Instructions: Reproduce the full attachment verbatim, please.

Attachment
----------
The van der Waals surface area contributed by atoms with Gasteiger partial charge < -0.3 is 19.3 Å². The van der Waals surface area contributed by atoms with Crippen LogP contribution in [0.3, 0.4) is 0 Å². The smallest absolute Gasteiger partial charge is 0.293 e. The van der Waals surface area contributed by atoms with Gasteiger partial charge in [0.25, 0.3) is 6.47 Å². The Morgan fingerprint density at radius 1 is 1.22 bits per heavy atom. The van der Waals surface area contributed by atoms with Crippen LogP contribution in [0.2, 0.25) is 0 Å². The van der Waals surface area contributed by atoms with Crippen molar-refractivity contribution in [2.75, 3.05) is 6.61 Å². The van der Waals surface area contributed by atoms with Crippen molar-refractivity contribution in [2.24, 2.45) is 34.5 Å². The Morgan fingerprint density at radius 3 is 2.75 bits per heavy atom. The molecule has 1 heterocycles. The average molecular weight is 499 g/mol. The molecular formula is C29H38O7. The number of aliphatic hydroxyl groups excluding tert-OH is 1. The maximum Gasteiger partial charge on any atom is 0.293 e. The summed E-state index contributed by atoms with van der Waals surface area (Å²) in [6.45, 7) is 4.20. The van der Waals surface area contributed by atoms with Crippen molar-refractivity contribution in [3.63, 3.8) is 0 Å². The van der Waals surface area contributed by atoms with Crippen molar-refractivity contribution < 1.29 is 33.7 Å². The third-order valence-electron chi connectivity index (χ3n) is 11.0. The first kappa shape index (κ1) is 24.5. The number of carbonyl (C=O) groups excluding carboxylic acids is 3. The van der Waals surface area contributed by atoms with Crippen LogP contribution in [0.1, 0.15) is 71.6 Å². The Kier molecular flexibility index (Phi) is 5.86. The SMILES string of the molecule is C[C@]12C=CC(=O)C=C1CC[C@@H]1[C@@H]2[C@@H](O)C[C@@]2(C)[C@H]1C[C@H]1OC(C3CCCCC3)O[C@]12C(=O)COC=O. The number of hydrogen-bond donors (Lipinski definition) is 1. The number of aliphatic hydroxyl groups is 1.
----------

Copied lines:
The van der Waals surface area contributed by atoms with Gasteiger partial charge < -0.3 is 19.3 Å². The van der Waals surface area contributed by atoms with Crippen LogP contribution in [0.3, 0.4) is 0 Å². The smallest absolute Gasteiger partial charge is 0.293 e. The van der Waals surface area contributed by atoms with Gasteiger partial charge in [0.25, 0.3) is 6.47 Å². The Morgan fingerprint density at radius 1 is 1.22 bits per heavy atom. The van der Waals surface area contributed by atoms with Crippen LogP contribution in [0.2, 0.25) is 0 Å². The van der Waals surface area contributed by atoms with Crippen molar-refractivity contribution in [2.75, 3.05) is 6.61 Å². The van der Waals surface area contributed by atoms with Crippen molar-refractivity contribution in [2.24, 2.45) is 34.5 Å². The Morgan fingerprint density at radius 3 is 2.75 bits per heavy atom. The molecule has 1 heterocycles. The average molecular weight is 499 g/mol. The molecular formula is C29H38O7. The number of aliphatic hydroxyl groups excluding tert-OH is 1. The maximum Gasteiger partial charge on any atom is 0.293 e. The summed E-state index contributed by atoms with van der Waals surface area (Å²) in [6.45, 7) is 4.20. The van der Waals surface area contributed by atoms with Crippen molar-refractivity contribution in [3.63, 3.8) is 0 Å². The van der Waals surface area contributed by atoms with Crippen molar-refractivity contribution < 1.29 is 33.7 Å². The third-order valence-electron chi connectivity index (χ3n) is 11.0. The first kappa shape index (κ1) is 24.5. The number of carbonyl (C=O) groups excluding carboxylic acids is 3. The van der Waals surface area contributed by atoms with Crippen LogP contribution in [0.1, 0.15) is 71.6 Å². The Kier molecular flexibility index (Phi) is 5.86. The SMILES string of the molecule is C[C@]12C=CC(=O)C=C1CC[C@@H]1[C@@H]2[C@@H](O)C[C@@]2(C)[C@H]1C[C@H]1OC(C3CCCCC3)O[C@]12C(=O)COC=O. The number of hydrogen-bond donors (Lipinski definition) is 1. The number of aliphatic hydroxyl groups is 1.